On 18-Month Anniversary of Michael Brown’s Death, Ferguson City Council Set to Vote on DOJ Proposal That Would Revamp City, Police Structure

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Ferguson City Council is Set to Vote on Consent Decree with the Federal Government, Justice for Black People Hangs In the Balance

On the 18-month anniversary of the death of Michael Brown, the Ferguson, Missouri, city council is poised to vote on the consent decree proposal from the U.S. Department of Justice on Tuesday night. The 131-page consent decree — described by the St. Louis Post-Dispatch as potentially the most sweeping reform package of any city the size of Ferguson — would enact broad reform to an embroiled police department rife with racial bias.

A report released in March 2015 by DOJ found that the city of Ferguson allowed a culture of brutality to permeate the police department, one marked by excessive force, stop and search, and unlawful arrest practices against Black people. Further, the 102-page report concluded that the city government used the police and court system as an ATM machine, in which officials racked up traffic fines and court fees against Black residents. The culture of racial animosity and intolerance by local authorities was evident in an email message disseminated by city officials in which President Obama was depicted as a chimpanzee.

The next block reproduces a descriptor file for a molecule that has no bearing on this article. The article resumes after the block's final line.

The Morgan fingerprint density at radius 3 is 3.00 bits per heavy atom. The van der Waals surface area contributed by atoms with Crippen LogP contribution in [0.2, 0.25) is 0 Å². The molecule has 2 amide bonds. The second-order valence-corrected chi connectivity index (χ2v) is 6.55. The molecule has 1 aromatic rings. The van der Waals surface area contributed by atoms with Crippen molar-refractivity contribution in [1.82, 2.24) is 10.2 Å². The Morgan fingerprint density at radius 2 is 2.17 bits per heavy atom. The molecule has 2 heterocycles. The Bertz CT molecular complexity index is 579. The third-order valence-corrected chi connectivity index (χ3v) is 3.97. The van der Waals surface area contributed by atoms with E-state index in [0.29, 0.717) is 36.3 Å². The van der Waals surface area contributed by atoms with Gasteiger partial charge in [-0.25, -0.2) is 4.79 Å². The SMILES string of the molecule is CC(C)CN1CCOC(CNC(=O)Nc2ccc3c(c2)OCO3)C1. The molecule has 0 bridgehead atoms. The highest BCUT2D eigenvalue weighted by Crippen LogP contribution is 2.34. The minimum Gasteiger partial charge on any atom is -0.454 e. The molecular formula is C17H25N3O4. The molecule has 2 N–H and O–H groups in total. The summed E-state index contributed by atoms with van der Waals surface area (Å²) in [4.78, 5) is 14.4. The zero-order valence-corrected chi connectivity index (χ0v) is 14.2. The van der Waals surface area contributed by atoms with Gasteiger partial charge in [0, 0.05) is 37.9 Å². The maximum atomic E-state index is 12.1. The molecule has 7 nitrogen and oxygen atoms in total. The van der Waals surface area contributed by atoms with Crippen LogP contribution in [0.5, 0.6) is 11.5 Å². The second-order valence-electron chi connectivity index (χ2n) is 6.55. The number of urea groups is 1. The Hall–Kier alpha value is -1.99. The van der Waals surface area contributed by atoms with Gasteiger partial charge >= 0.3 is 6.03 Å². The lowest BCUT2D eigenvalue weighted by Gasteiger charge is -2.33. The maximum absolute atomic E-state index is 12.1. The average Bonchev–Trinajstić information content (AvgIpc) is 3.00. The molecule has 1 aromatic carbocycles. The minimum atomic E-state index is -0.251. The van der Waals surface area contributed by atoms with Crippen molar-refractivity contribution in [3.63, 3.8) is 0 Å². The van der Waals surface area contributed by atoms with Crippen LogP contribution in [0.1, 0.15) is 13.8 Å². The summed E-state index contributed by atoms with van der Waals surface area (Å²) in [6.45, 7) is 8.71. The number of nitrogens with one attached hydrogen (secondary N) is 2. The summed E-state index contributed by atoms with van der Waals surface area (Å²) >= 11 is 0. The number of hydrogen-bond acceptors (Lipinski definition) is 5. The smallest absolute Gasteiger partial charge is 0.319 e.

Following a public hearing, the Ferguson city council is expected to vote on the matter. With the death of council member Brian Fletcher, a former mayor, there is speculation as to whether the council will appoint a replacement — likely on racial lines — to participate in the vote.

Oddly, there has been a focus in the media on the potential cost of the consent decree to Ferguson’s coffers — as much as $3.7 million — rather than the intolerable price paid by Ferguson’s Black residents in terms of life and livelihood due to institutional racism. The Post-Dispatch has surmised that the issue of expense is being promoted by city council members in order to thwart the consent decree, thereby forcing the feds to sue Ferguson, or even punting the ball to the next administration. Tim Fitch, the former St. Louis County police chief, is one proponent of this line of reasoning:

The vote is the biggest in that city’s history, notes St. Louis Public Radio, with some residents viewing this as an opportunity to fix inequities in the 20,000-person city, while others treat the decree vote merely as a business decision. Further, the pitfall of the consent decree is that it only applies to Ferguson and not the racially abusive municipalities of the St. Louis metropolitan area, including St. Louis itself. However, there is hope that if implemented, the potentially transformative Ferguson agreement could serve as a model for other towns, cities and law enforcement agencies in the area. Further, some voices may express concern about the cost of the consent decree in a city that is experiencing a budget deficit, while others suggest the city dissolve in the midst of a DOJ agreement. Rejecting the decree could cost Ferguson $4-8 million to fight the federal government in court. According to KMOX, Ferguson is undergoing a $2.8 million budget deficit, with the city looking at layoffs and pay cuts if there are no tax increases.

“Whether that’s through taxes or whether that’s through some sort of service cuts, there will have to be a plan that we can adopt to make this consent decree feasible,” said Ferguson Mayor James Knowles III, as St. Louis Public Radio reported. “There’s no use in signing a consent decree that you can’t live up to. And so all of that’s what’s the staff and the council’s working on right now. We want to make sure that is done before any vote or any signature is on any documents.”

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